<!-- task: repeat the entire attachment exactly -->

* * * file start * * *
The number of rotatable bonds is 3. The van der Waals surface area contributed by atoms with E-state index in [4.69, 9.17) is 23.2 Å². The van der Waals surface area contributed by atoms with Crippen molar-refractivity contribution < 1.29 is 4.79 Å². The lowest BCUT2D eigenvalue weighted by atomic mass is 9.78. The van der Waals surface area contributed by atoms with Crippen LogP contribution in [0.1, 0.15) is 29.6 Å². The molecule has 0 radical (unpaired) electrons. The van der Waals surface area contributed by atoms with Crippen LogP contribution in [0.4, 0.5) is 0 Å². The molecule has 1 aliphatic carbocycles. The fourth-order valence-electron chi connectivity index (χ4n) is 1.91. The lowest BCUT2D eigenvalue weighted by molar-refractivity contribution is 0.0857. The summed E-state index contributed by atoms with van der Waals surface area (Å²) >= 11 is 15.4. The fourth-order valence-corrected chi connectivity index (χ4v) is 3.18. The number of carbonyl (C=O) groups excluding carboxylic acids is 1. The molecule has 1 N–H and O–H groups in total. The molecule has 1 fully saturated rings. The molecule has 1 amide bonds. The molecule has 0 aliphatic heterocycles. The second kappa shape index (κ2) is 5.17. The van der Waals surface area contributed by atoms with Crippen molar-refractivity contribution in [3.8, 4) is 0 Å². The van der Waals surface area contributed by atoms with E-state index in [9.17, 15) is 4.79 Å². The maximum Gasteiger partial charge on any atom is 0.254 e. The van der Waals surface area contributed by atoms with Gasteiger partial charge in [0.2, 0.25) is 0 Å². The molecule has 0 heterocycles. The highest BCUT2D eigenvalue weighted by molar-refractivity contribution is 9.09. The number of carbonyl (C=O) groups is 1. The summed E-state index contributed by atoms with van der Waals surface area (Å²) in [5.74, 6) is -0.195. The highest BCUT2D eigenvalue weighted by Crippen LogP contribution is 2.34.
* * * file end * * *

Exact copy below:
The number of rotatable bonds is 3. The van der Waals surface area contributed by atoms with E-state index in [4.69, 9.17) is 23.2 Å². The van der Waals surface area contributed by atoms with Crippen molar-refractivity contribution < 1.29 is 4.79 Å². The lowest BCUT2D eigenvalue weighted by atomic mass is 9.78. The van der Waals surface area contributed by atoms with Crippen LogP contribution in [0.1, 0.15) is 29.6 Å². The molecule has 0 radical (unpaired) electrons. The van der Waals surface area contributed by atoms with Crippen LogP contribution in [0.4, 0.5) is 0 Å². The molecule has 1 aliphatic carbocycles. The fourth-order valence-electron chi connectivity index (χ4n) is 1.91. The lowest BCUT2D eigenvalue weighted by molar-refractivity contribution is 0.0857. The summed E-state index contributed by atoms with van der Waals surface area (Å²) >= 11 is 15.4. The fourth-order valence-corrected chi connectivity index (χ4v) is 3.18. The number of carbonyl (C=O) groups excluding carboxylic acids is 1. The molecule has 1 N–H and O–H groups in total. The molecule has 1 fully saturated rings. The molecule has 1 amide bonds. The molecule has 0 aliphatic heterocycles. The second kappa shape index (κ2) is 5.17. The van der Waals surface area contributed by atoms with Crippen molar-refractivity contribution in [3.8, 4) is 0 Å². The van der Waals surface area contributed by atoms with E-state index in [9.17, 15) is 4.79 Å². The maximum Gasteiger partial charge on any atom is 0.254 e. The van der Waals surface area contributed by atoms with Gasteiger partial charge in [0.2, 0.25) is 0 Å². The molecule has 0 heterocycles. The highest BCUT2D eigenvalue weighted by molar-refractivity contribution is 9.09. The number of carbonyl (C=O) groups is 1. The summed E-state index contributed by atoms with van der Waals surface area (Å²) in [5.74, 6) is -0.195. The highest BCUT2D eigenvalue weighted by Crippen LogP contribution is 2.34.